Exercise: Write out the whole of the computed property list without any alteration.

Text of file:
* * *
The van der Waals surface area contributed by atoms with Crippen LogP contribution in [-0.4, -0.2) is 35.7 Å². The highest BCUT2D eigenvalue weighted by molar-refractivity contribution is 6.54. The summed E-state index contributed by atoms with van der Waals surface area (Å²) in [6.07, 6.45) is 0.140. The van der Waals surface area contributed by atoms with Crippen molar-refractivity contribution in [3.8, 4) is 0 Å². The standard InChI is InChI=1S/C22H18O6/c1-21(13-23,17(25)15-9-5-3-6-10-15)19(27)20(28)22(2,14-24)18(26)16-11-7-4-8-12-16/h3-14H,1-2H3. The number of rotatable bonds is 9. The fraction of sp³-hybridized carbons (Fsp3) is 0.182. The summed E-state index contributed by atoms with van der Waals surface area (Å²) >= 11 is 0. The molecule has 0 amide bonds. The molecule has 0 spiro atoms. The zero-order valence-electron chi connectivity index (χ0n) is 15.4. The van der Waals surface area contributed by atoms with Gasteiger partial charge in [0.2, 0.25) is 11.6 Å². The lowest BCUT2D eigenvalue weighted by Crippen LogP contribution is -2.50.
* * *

The van der Waals surface area contributed by atoms with Crippen LogP contribution in [-0.4, -0.2) is 35.7 Å². The highest BCUT2D eigenvalue weighted by molar-refractivity contribution is 6.54. The summed E-state index contributed by atoms with van der Waals surface area (Å²) in [6.07, 6.45) is 0.140. The van der Waals surface area contributed by atoms with Crippen molar-refractivity contribution in [3.8, 4) is 0 Å². The standard InChI is InChI=1S/C22H18O6/c1-21(13-23,17(25)15-9-5-3-6-10-15)19(27)20(28)22(2,14-24)18(26)16-11-7-4-8-12-16/h3-14H,1-2H3. The number of rotatable bonds is 9. The fraction of sp³-hybridized carbons (Fsp3) is 0.182. The summed E-state index contributed by atoms with van der Waals surface area (Å²) >= 11 is 0. The molecule has 0 amide bonds. The molecule has 0 spiro atoms. The zero-order valence-electron chi connectivity index (χ0n) is 15.4. The van der Waals surface area contributed by atoms with Gasteiger partial charge in [0.2, 0.25) is 11.6 Å². The lowest BCUT2D eigenvalue weighted by Crippen LogP contribution is -2.50.